Tokyo Tech News
September 30, 2009
In all aerobic organisms, porphyrins are essential compounds that bind and provide functionality to cytochromes—membrane-bound proteins required for the transfer of electrons in the respiratory system. However, if porphyrins accumulate in cells they can cause oxidative stress when irradiated with near-UV light. Therefore, these inherited or acquired disorders of porphyrin biosynthetic pathways, called porphyrias, primarily affect the skin, causing photosensitivity.
Now, Ryoko Tatsumi and Masaaki Wachi at Tokyo Institute of Technology have shown that the so-called TolC-dependent efflux system is involved in exporting porphyrins from the bacterium Escherichia coli. The channel-tunnel protein TolC is found in the E. coli outer membrane, and is responsible for excluding harmful substances such as antibiotics, dyes, organic solvents, and detergents from the cell. As shown in the figure, tolC mutant cells grown in the presence of 5-aminolevulinic acid, a precursor of porphyrins, accumulated a large amount of porphyrins. On the other hand, wild-type cells secreted porphyrins from the cell. These results suggest that porphyrins are exported through the TolC-dependent efflux system in E. coli.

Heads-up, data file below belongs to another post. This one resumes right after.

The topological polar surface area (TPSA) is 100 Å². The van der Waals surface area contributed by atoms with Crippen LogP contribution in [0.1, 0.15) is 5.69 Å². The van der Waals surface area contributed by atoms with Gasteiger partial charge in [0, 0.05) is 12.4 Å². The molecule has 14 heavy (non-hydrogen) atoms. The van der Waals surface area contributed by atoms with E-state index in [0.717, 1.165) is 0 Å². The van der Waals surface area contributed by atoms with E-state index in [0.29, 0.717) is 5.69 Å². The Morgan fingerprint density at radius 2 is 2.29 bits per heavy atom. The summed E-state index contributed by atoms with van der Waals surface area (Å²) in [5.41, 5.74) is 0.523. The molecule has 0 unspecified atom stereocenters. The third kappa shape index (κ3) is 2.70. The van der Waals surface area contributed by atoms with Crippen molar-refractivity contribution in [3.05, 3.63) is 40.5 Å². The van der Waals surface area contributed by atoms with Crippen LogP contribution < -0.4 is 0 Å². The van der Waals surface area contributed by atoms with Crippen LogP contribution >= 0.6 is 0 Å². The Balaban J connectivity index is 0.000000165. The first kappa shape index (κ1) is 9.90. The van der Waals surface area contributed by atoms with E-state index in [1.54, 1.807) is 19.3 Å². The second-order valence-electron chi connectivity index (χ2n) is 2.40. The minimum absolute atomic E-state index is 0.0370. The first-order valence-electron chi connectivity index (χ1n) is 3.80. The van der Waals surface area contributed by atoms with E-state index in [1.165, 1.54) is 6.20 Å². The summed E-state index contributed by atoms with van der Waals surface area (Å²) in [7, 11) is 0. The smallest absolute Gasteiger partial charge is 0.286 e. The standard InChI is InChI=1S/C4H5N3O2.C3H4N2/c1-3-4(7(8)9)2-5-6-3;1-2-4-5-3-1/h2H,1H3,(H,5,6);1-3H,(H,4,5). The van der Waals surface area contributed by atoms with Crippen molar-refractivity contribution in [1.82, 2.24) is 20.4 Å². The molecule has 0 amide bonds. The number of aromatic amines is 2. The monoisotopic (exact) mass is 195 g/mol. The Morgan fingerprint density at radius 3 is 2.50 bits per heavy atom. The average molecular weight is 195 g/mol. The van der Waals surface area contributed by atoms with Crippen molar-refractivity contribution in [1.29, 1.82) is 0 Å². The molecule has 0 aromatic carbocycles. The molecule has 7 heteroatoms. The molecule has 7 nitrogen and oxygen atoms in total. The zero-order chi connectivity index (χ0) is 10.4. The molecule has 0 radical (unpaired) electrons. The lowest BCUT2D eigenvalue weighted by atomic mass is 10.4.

In the cells of eukaryotes, such as humans, porphyrins are synthesized in mitochondria, which are believed to have evolved from an ancient bacterium closely related to E. coli. Therefore the findings of Tatsumi and Wachi could contribute to understanding the pR.
Tatsumi and M. Wachi
Journal of Bacteriology 190, 6228-6233 (2008)
Department of Bioengineeringorphyrin transport system in mitochondria.
Red fluorescence indicates that porphyrin accumulates in tolC mutant cells
Graduate School of Bioscience and Biotechnology Bioengineering